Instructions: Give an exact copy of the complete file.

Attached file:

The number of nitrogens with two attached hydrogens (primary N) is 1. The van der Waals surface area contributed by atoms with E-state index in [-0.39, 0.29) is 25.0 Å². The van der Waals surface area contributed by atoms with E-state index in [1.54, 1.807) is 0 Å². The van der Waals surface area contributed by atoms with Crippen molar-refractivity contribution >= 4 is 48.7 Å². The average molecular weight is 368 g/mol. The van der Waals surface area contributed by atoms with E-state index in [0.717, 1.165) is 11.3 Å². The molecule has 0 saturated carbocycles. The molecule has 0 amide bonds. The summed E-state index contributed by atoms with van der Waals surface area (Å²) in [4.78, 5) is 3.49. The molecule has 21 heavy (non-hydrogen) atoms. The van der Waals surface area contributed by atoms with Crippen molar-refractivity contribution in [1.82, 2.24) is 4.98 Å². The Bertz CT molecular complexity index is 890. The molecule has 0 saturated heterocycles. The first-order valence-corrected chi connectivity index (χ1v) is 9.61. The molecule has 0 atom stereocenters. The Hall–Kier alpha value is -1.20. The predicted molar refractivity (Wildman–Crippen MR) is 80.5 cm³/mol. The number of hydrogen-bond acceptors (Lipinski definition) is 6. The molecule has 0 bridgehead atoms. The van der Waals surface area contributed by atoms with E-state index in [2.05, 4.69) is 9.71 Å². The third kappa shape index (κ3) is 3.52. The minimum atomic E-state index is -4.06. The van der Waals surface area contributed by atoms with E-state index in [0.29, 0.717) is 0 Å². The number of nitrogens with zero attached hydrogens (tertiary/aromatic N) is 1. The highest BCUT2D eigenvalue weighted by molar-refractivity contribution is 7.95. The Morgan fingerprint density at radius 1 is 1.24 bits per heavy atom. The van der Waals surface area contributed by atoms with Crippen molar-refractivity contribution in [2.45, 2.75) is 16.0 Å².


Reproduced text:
The number of nitrogens with two attached hydrogens (primary N) is 1. The van der Waals surface area contributed by atoms with E-state index in [-0.39, 0.29) is 25.0 Å². The van der Waals surface area contributed by atoms with E-state index in [1.54, 1.807) is 0 Å². The van der Waals surface area contributed by atoms with Crippen molar-refractivity contribution >= 4 is 48.7 Å². The average molecular weight is 368 g/mol. The van der Waals surface area contributed by atoms with E-state index in [0.717, 1.165) is 11.3 Å². The molecule has 0 saturated carbocycles. The molecule has 0 amide bonds. The summed E-state index contributed by atoms with van der Waals surface area (Å²) in [4.78, 5) is 3.49. The molecule has 21 heavy (non-hydrogen) atoms. The van der Waals surface area contributed by atoms with Crippen molar-refractivity contribution in [1.82, 2.24) is 4.98 Å². The Bertz CT molecular complexity index is 890. The molecule has 0 saturated heterocycles. The first-order valence-corrected chi connectivity index (χ1v) is 9.61. The molecule has 0 atom stereocenters. The Hall–Kier alpha value is -1.20. The predicted molar refractivity (Wildman–Crippen MR) is 80.5 cm³/mol. The number of hydrogen-bond acceptors (Lipinski definition) is 6. The molecule has 0 bridgehead atoms. The van der Waals surface area contributed by atoms with E-state index in [2.05, 4.69) is 9.71 Å². The third kappa shape index (κ3) is 3.52. The minimum atomic E-state index is -4.06. The van der Waals surface area contributed by atoms with E-state index in [0.29, 0.717) is 0 Å². The number of nitrogens with zero attached hydrogens (tertiary/aromatic N) is 1. The highest BCUT2D eigenvalue weighted by molar-refractivity contribution is 7.95. The Morgan fingerprint density at radius 1 is 1.24 bits per heavy atom. The van der Waals surface area contributed by atoms with Crippen molar-refractivity contribution in [2.45, 2.75) is 16.0 Å².